In a recent email exchange with some colleagues, I made the mistake of relying on my memory for a budget number instead of first checking our documents. When the mistake was corrected by another on the email trail, I made the excuse that I was working from memory, and added that I should remember not to rely on my memory. A colleague with a very dry wit responded with the quip, “It’s hard to remember not to rely on your memory.”
He had me there.
I’ve written in the past that, “Memory is a poet, not a historian.” When you need things like budget numbers, we call upon the historian part of the brain, to make sure the figures are correct.
But in many instances memory—and especially the poetry of memory—is crucial. Max DePree writes of the times when memory and storytelling come together in powerful ways. He does so to differentiate between what he calls scientific management and tribal leadership. “Every family, every college, every corporation, every institution needs tribal storytellers. The penalty for failing to listen” to these storytellers, says DePree, “is to lose one’s history, one’s historical context, one’s binding values.”
I have heard several excellent examples of storytelling in recent weeks that helped me understand the historical context that was at the heart of the message. At last week’s Main Street Now conference, Bill Peduto—the mayor of Pittsburgh—spoke in easily understood language that told you about the city he leads and loves. When he says, “The city of Pittsburgh produced more steel in World War II than Japan and Germany combined,” one learns so much more than just the annual steel production numbers in western Pennsylvania. You learn about the character of the people. Stuart Graff, the CEO of the Frank Lloyd Wright Foundation, was engaged in tribal storytelling at the celebration of the Painted Desert National Treasure two weeks ago when he said that Wright stressed that one should “Study nature, love nature, stay close to nature. It will never fail you.” Stuart—speaking primarily to a group of conservationists and preservationists—was making the counter-intuitive case for taking a different perspective when looking at modernist structures in natural settings, such as national parks. My National Trust colleague Tom Mayes, in his Why Do Old Places Matter? series, participates in a type of tribal storytelling to remind us of the values around the work we do. It’s not just about the buildings.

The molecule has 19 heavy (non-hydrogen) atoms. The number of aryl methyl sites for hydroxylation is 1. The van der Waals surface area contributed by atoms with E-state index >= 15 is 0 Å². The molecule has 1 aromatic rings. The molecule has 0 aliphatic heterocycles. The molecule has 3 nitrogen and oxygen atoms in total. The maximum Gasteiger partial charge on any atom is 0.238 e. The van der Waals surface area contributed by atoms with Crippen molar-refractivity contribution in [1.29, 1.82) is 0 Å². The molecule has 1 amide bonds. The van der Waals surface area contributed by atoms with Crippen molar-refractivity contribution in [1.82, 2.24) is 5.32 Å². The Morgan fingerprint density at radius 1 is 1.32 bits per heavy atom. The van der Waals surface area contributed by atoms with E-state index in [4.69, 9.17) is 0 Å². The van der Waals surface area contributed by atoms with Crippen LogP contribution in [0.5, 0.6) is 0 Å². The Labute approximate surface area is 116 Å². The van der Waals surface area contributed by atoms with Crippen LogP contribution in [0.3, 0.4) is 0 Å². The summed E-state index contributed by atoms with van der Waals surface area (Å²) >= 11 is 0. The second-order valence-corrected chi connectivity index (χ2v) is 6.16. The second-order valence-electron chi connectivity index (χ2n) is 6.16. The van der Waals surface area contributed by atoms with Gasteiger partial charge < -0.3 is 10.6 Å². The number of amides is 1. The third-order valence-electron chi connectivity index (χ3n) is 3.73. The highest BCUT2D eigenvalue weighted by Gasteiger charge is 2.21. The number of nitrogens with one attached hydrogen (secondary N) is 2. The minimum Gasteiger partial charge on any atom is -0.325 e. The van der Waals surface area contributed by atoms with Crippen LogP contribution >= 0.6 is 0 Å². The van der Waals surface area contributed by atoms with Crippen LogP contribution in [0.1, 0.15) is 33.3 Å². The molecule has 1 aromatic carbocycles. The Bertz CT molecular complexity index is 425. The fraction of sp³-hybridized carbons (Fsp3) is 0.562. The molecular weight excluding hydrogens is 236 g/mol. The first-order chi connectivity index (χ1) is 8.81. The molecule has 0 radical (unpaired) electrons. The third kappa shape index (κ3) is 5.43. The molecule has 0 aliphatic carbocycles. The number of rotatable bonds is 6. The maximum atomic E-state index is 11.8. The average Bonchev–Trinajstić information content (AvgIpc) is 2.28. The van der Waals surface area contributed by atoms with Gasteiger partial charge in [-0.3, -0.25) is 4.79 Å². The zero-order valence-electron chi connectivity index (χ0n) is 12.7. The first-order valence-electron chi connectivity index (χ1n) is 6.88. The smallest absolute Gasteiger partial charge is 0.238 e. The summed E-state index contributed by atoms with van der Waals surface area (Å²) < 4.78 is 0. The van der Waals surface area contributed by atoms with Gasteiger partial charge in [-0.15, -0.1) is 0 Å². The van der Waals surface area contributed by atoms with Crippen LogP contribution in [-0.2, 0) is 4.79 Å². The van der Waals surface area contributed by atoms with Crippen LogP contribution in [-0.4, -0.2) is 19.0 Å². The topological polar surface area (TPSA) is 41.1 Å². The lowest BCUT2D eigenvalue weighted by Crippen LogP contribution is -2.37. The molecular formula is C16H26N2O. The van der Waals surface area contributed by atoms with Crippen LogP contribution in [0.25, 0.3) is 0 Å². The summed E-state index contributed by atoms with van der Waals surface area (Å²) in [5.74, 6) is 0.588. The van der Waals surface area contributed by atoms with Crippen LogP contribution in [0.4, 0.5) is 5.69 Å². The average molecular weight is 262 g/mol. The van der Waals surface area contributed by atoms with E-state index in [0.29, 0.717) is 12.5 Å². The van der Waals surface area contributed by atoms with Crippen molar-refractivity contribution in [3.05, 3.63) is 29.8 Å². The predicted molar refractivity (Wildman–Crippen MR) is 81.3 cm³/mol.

There are times when we will all be called upon to reflect on people, work, and values we hold dear. Remembering (if we can) to rely on the poetry of our memory helps us turn those reflections into storytelling, which then helps us connect to our history, our historical context, our binding values.
Have a great week.
More to come…